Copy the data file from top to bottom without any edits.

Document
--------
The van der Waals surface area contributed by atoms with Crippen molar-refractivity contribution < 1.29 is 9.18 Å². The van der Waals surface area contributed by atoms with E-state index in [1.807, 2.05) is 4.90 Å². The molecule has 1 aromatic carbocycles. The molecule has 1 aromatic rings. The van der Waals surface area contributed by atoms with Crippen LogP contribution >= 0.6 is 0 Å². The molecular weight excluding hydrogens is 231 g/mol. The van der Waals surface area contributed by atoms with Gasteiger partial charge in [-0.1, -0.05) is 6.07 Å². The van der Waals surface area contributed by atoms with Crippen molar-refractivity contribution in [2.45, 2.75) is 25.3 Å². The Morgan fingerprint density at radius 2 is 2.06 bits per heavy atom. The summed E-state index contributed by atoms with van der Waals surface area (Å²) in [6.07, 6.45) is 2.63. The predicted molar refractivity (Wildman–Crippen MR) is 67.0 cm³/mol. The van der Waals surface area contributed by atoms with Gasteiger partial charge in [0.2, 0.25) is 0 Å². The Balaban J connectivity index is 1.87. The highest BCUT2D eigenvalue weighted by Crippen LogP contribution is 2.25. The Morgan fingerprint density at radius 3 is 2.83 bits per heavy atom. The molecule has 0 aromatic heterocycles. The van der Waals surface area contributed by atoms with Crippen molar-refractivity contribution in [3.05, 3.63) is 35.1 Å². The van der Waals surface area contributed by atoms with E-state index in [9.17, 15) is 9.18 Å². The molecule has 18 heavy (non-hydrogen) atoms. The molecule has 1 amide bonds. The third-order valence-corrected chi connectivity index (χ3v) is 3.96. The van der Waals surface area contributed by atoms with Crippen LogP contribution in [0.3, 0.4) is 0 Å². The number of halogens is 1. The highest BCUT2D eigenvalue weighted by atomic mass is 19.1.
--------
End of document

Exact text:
The van der Waals surface area contributed by atoms with Crippen molar-refractivity contribution < 1.29 is 9.18 Å². The van der Waals surface area contributed by atoms with E-state index in [1.807, 2.05) is 4.90 Å². The molecule has 1 aromatic carbocycles. The molecule has 1 aromatic rings. The van der Waals surface area contributed by atoms with Crippen LogP contribution >= 0.6 is 0 Å². The molecular weight excluding hydrogens is 231 g/mol. The van der Waals surface area contributed by atoms with Gasteiger partial charge in [-0.1, -0.05) is 6.07 Å². The van der Waals surface area contributed by atoms with Crippen molar-refractivity contribution in [2.45, 2.75) is 25.3 Å². The Morgan fingerprint density at radius 2 is 2.06 bits per heavy atom. The summed E-state index contributed by atoms with van der Waals surface area (Å²) in [6.07, 6.45) is 2.63. The predicted molar refractivity (Wildman–Crippen MR) is 67.0 cm³/mol. The van der Waals surface area contributed by atoms with Gasteiger partial charge in [0.2, 0.25) is 0 Å². The Balaban J connectivity index is 1.87. The highest BCUT2D eigenvalue weighted by Crippen LogP contribution is 2.25. The Morgan fingerprint density at radius 3 is 2.83 bits per heavy atom. The molecule has 0 aromatic heterocycles. The van der Waals surface area contributed by atoms with Crippen molar-refractivity contribution in [3.05, 3.63) is 35.1 Å². The van der Waals surface area contributed by atoms with E-state index in [9.17, 15) is 9.18 Å². The molecule has 18 heavy (non-hydrogen) atoms. The molecule has 1 amide bonds. The third-order valence-corrected chi connectivity index (χ3v) is 3.96. The van der Waals surface area contributed by atoms with Crippen LogP contribution in [0.3, 0.4) is 0 Å². The number of halogens is 1. The highest BCUT2D eigenvalue weighted by atomic mass is 19.1.